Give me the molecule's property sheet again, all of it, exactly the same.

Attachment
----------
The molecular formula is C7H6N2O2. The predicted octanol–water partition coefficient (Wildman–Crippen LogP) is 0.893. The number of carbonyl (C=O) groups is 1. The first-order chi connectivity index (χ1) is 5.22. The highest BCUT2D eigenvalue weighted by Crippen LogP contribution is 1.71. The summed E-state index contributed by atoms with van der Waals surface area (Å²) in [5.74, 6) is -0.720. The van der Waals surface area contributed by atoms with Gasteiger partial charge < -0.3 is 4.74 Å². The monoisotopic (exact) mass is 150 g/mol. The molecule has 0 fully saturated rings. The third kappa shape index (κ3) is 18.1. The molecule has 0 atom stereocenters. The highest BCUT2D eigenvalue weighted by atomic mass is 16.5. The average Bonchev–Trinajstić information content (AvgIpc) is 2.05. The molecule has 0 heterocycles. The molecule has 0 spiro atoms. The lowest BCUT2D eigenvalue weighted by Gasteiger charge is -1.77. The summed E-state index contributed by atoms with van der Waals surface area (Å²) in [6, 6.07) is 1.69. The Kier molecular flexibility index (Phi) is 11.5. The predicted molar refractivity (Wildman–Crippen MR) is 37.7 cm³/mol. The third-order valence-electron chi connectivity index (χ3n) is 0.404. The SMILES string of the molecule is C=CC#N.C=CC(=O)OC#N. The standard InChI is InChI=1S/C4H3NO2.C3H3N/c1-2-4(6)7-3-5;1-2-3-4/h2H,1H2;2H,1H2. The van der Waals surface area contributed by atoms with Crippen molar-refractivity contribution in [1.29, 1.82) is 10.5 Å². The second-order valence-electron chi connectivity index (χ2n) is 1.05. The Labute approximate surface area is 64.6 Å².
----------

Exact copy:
The molecular formula is C7H6N2O2. The predicted octanol–water partition coefficient (Wildman–Crippen LogP) is 0.893. The number of carbonyl (C=O) groups is 1. The first-order chi connectivity index (χ1) is 5.22. The highest BCUT2D eigenvalue weighted by Crippen LogP contribution is 1.71. The summed E-state index contributed by atoms with van der Waals surface area (Å²) in [5.74, 6) is -0.720. The van der Waals surface area contributed by atoms with Gasteiger partial charge < -0.3 is 4.74 Å². The monoisotopic (exact) mass is 150 g/mol. The molecule has 0 fully saturated rings. The third kappa shape index (κ3) is 18.1. The molecule has 0 atom stereocenters. The highest BCUT2D eigenvalue weighted by atomic mass is 16.5. The average Bonchev–Trinajstić information content (AvgIpc) is 2.05. The molecule has 0 heterocycles. The molecule has 0 spiro atoms. The lowest BCUT2D eigenvalue weighted by Gasteiger charge is -1.77. The summed E-state index contributed by atoms with van der Waals surface area (Å²) in [6, 6.07) is 1.69. The Kier molecular flexibility index (Phi) is 11.5. The predicted molar refractivity (Wildman–Crippen MR) is 37.7 cm³/mol. The third-order valence-electron chi connectivity index (χ3n) is 0.404. The SMILES string of the molecule is C=CC#N.C=CC(=O)OC#N. The standard InChI is InChI=1S/C4H3NO2.C3H3N/c1-2-4(6)7-3-5;1-2-3-4/h2H,1H2;2H,1H2. The van der Waals surface area contributed by atoms with Crippen molar-refractivity contribution in [1.29, 1.82) is 10.5 Å². The second-order valence-electron chi connectivity index (χ2n) is 1.05. The Labute approximate surface area is 64.6 Å².